However, the main advantages are that we are highly competitive in terms of patient recruitment. We have some of the highest numbers of patients in clinical trials per total number of patients in the CEE Region. Also, we have a Universal Healthcare System, so treatment is available to all patients in the country. This could be why more complicated trials are being conducted in the country. Although the Czech Republic needs to catch up to the West, we have state of the art equipment, hospitals, and doctors already in place. Even with the changes and evolutions, a large potential still presents itself in this region.

 

How would you assess the Czech Republic’s ability to “Close the Gap” on Western Europe?

We still have very good potential, but urgently need help from government authorities, particularly the MOH, when it comes to organizing contractual processes. All stakeholders need to come together to make the contractual agreements of conducting clinical trials in the country more effective.

It is important for sponsors to have an incentive to conduct clinical research in the country. This could be achieved by shorter start-up times. Generally, we are quicker than in other countries. Moreover, our quality of data is of high-quality, and this is key, with thanks to our historical medical system.

 

In a country with one of the lowest unemployment rates in Europe, how do you work to build up a strong team of expertise and know-how in the Czech Republic?

Since PSI CRO was created in Switzerland in 1995, all of our growth has been organic. We build up teams and staff based on need and based on what support we need to provide to our sponsors. We invest in training staff, living out our corporate values, and really acting as one team – whether that’s specifically in the Czech Republic, or the global team as a whole.

We certainly do have strong experts. From therapeutic leads and industry leaders to front line staff, we ensure all PSI CRO employees are trained up, involved, and empowered to support trials successfully. As one example, our Clinical Research Associates (CRAs) work with the full scope of knowledge, meaning they are not specialized in any specific therapeutic or business area. They are required to know everything about the whole clinical trial process, which is somewhat of a different approach from other CROs. But, it works. We maintain one of the lowest turnover rates in the industry, and staff tend to stay at PSI for a long time.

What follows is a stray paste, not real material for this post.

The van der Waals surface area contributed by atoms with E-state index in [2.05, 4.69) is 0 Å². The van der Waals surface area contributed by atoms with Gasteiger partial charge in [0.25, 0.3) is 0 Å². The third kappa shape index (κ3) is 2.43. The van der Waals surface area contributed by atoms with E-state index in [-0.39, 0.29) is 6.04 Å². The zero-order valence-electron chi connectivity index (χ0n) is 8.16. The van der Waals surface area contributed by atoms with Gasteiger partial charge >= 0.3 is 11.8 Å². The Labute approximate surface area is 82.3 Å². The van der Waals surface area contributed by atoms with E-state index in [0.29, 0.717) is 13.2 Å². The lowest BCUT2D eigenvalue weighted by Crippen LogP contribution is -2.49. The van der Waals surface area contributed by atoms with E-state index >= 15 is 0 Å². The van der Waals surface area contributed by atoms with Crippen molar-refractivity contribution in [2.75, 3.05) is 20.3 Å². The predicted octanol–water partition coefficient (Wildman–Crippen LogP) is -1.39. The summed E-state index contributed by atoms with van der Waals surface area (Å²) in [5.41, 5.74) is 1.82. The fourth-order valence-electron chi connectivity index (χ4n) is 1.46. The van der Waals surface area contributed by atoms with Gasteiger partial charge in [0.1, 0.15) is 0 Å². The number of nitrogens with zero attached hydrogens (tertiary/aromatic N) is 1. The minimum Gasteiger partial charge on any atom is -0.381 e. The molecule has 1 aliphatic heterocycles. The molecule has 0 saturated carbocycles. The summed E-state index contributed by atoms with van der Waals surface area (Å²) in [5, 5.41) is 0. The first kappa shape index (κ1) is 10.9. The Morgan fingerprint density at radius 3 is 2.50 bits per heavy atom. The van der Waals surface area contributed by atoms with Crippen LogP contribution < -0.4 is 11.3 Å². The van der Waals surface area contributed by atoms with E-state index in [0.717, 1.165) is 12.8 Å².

It is important to find something different to offer sponsors and clients. PSI can offer an experienced and stable workforce that knows the subject.

 

Looking forward, what is your future mission and direction for PSI in the country?

We aim to continue supporting and providing more services on a global level. There is huge potential for PSI to continue making an impact in the region and push clinical trials ahead. From a staff perspective, we are ramping up more and more as well. We are growing organically both in this region specifically and globally in order to meet the needs of sponsors, support clinical trials, and both enrol and deliver studies on time.

 

What keeps you passionate and motivated to continue working at PSI CRO Czech Republic?

PSI CRO is different from other CROs in many ways. We stand by the mantra that “Every Patient Counts”, and we work to deliver trials on time, every time. We build our teams, our work, and our overall mindset around the values that we hold as a company. And as a privately owned, mid-sized CRO, we have the agility and flexibility to scale and support.

Our work is not easy, but we are a team. I’m passionate about the work that we do, and I believe in our staff and teams that are pushing clinical trials ahead every day. PSI CRO lives out its mission, and we’re all proud to know that what we’re doing matters.